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Title: Adsorption and decomposition of H{sub 2}S on MgO(100), NiMgO(100), and ZnO(0001) surfaces: A first-principles density functional study

Abstract

The adsorption and dissociation of H{sub 2}S on MgO(100), Ni-doped MgO(100), and ZnO(0001) was studied using first-principles density-functional calculations (DFT-GGA) and periodic supercells. The bonding of H{sub 2}S and its S-containing dissociated species (HS and S) is substantially stronger on ZnO(0001) than on MgO(100), making dissociation easier on zinc oxide. This behavior can be explained by the smaller ionicity in ZnO, which leads to a larger electron density around the Zn atoms and a larger reactivity toward S-containing molecules. Replacing some of the metal centers of MgO(100) with Ni atoms enhances the binding of S-containing species through new electronic states associated with the Ni 3d levels and located above the occupied {l_brace}O 2p + Mg 3s{r_brace} bands. In addition, structural defects, like steps, expose metal centers with lower coordination and larger reactivity than pentacoordinated Mg atoms in MgO(100). A simple model based on perturbation theory and band-orbital mixing is able to explain the differences in the reactivity of MgO(100) and ZnO(0001) and the behavior of other oxides (Al{sub 2}O{sub 3}, Cr{sub 2}O{sub 3}, Cr{sub 3}O{sub 4}, Cu{sub 2}O) in the presence of sulfur-containing molecules. The model predicts a negative correlation between the reactivity of the oxides and the size ofmore » the electronic band gap, with the chemical activity of an oxide depending mainly on how well its bands mix with the orbitals of H{sub 2}S. The electrostatic interactions between the Madelung field of the oxide and the dipole moment of the molecule play only a secondary role in bonding.« less

Authors:
;
Publication Date:
Research Org.:
Brookhaven National Lab., Upton, NY (US)
Sponsoring Org.:
USDOE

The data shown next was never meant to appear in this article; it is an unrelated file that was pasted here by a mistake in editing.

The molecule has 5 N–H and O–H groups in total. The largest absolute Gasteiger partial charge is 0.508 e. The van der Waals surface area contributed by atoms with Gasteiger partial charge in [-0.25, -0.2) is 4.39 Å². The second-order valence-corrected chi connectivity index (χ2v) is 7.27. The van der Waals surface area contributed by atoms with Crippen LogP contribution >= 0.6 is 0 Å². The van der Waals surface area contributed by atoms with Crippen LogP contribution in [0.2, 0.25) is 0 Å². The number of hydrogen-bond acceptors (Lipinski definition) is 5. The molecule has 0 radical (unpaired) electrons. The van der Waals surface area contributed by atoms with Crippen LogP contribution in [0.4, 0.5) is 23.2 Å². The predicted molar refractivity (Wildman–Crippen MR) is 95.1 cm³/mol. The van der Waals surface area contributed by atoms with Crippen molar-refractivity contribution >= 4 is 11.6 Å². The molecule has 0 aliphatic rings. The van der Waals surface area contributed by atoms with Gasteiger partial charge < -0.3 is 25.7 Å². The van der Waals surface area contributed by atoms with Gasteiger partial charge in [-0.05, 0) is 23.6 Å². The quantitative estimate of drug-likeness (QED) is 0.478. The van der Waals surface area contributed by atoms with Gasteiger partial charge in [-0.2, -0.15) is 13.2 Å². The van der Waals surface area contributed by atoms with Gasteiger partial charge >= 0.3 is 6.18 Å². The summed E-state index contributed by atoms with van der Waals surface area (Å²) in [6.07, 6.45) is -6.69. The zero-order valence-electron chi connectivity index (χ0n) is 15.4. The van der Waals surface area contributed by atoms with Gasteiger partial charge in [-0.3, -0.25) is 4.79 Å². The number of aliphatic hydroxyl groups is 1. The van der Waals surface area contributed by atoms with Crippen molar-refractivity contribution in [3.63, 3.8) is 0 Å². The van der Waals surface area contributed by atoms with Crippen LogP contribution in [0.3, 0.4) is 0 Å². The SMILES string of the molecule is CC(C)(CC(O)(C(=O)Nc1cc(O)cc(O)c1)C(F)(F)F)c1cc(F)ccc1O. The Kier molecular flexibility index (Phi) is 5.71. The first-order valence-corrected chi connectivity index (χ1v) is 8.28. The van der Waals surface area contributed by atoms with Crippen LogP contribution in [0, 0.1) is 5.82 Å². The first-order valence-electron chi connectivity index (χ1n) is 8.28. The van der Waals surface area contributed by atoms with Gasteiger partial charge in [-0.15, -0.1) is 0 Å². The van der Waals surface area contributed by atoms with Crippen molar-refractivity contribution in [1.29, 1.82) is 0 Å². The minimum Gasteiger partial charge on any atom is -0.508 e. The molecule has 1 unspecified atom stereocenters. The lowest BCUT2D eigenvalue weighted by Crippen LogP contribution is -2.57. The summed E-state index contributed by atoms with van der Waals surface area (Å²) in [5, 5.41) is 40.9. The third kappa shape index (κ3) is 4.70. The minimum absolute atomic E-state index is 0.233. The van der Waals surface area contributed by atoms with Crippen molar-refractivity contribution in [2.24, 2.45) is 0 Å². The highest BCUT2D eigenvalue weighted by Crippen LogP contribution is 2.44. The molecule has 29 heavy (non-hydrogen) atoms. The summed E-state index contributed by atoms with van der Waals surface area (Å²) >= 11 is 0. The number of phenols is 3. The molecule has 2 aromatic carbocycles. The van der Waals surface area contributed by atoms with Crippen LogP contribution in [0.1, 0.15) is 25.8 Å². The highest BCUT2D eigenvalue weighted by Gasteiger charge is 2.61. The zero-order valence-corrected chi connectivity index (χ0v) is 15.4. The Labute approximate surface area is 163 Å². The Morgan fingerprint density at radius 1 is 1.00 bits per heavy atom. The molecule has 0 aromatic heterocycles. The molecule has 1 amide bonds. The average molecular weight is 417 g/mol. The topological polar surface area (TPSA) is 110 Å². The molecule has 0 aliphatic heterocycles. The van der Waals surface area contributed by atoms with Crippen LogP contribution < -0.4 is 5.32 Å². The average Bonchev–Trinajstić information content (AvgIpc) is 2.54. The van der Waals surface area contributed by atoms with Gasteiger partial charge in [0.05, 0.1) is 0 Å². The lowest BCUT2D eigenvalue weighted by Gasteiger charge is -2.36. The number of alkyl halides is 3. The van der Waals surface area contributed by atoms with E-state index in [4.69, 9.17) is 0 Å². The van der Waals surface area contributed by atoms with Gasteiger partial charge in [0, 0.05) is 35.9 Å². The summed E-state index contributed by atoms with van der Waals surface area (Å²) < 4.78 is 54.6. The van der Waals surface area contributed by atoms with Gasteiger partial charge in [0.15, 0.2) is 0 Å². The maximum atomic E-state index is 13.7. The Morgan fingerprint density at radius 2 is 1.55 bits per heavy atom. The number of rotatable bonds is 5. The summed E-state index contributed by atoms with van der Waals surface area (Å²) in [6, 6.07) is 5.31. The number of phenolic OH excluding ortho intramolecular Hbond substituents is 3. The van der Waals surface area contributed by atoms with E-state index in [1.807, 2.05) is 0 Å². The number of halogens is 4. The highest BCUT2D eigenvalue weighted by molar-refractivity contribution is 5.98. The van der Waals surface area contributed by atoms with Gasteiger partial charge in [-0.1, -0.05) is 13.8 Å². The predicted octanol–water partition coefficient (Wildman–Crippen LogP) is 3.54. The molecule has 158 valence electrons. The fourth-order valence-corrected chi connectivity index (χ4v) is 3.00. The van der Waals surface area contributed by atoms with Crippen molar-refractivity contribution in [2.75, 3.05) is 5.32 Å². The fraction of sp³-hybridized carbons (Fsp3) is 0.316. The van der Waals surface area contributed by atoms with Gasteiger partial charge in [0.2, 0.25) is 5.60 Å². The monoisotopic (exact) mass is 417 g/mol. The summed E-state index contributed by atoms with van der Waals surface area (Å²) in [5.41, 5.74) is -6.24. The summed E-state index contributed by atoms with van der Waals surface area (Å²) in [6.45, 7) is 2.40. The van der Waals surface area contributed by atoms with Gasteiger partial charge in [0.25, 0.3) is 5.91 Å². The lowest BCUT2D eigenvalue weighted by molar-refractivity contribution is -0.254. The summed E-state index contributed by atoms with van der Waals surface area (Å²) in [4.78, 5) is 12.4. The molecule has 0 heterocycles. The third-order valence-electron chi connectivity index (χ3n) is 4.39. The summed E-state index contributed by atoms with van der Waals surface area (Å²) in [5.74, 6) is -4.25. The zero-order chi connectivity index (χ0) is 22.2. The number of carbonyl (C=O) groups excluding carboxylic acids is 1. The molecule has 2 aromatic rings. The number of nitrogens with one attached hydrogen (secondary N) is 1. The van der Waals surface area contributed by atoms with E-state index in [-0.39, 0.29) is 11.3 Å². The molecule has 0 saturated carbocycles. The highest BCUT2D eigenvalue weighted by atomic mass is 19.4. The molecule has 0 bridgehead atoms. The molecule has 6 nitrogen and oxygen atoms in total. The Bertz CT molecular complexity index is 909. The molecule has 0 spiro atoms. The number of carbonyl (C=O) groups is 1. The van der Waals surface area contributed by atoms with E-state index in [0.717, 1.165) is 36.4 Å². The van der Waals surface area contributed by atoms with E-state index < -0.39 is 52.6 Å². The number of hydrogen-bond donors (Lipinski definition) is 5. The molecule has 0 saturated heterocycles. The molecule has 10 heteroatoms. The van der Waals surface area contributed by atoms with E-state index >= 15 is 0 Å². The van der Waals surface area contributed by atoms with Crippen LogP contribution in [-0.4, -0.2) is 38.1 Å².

OSTI Identifier:
20030681
Resource Type:
Journal Article
Journal Name:
Journal of Physical Chemistry B: Materials, Surfaces, Interfaces, amp Biophysical
Additional Journal Information:
Journal Volume: 104; Journal Issue: 15; Other Information: PBD: 20 Apr 2000; Journal ID: ISSN 1089-5647
Country of Publication:
United States
Language:
English
Subject:
54 ENVIRONMENTAL SCIENCES; 01 COAL, LIGNITE, AND PEAT; 02 PETROLEUM; 03 NATURAL GAS; HYDROGEN SULFIDES; ADSORPTION; MAGNESIUM OXIDES; ZINC OXIDES; NICKEL COMPOUNDS; DISSOCIATION; CATALYSTS; POISONING; FOSSIL FUELS; DESULFURIZATION

Citation Formats

Rodriguez, J A, and Maiti, A. Adsorption and decomposition of H{sub 2}S on MgO(100), NiMgO(100), and ZnO(0001) surfaces: A first-principles density functional study. United States: N. p., 2000. Web. doi:10.1021/jp000011e.
Rodriguez, J A, & Maiti, A. Adsorption and decomposition of H{sub 2}S on MgO(100), NiMgO(100), and ZnO(0001) surfaces: A first-principles density functional study. United States. doi:10.1021/jp000011e.
Rodriguez, J A, and Maiti, A. Thu . "Adsorption and decomposition of H{sub 2}S on MgO(100), NiMgO(100), and ZnO(0001) surfaces: A first-principles density functional study". United States. doi:10.1021/jp000011e.
@article{osti_20030681,
title = {Adsorption and decomposition of H{sub 2}S on MgO(100), NiMgO(100), and ZnO(0001) surfaces: A first-principles density functional study},
author = {Rodriguez, J A and Maiti, A},
abstractNote = {The adsorption and dissociation of H{sub 2}S on MgO(100), Ni-doped MgO(100), and ZnO(0001) was studied using first-principles density-functional calculations (DFT-GGA) and periodic supercells. The bonding of H{sub 2}S and its S-containing dissociated species (HS and S) is substantially stronger on ZnO(0001) than on MgO(100), making dissociation easier on zinc oxide. This behavior can be explained by the smaller ionicity in ZnO, which leads to a larger electron density around the Zn atoms and a larger reactivity toward S-containing molecules. Replacing some of the metal centers of MgO(100) with Ni atoms enhances the binding of S-containing species through new electronic states associated with the Ni 3d levels and located above the occupied {l_brace}O 2p + Mg 3s{r_brace} bands. In addition, structural defects, like steps, expose metal centers with lower coordination and larger reactivity than pentacoordinated Mg atoms in MgO(100). A simple model based on perturbation theory and band-orbital mixing is able to explain the differences in the reactivity of MgO(100) and ZnO(0001) and the behavior of other oxides (Al{sub 2}O{sub 3}, Cr{sub 2}O{sub 3}, Cr{sub 3}O{sub 4}, Cu{sub 2}O) in the presence of sulfur-containing molecules. The model predicts a negative correlation between the reactivity of the oxides and the size of the electronic band gap, with the chemical activity of an oxide depending mainly on how well its bands mix with the orbitals of H{sub 2}S. The electrostatic interactions between the Madelung field of the oxide and the dipole moment of the molecule play only a secondary role in bonding.},
doi = {10.1021/jp000011e},
journal = {Journal of Physical Chemistry B: Materials, Surfaces, Interfaces, amp Biophysical},
issn = {1089-5647},
number = 15,
volume = 104,
place = {United States},
year = {2000},
month = {4}
}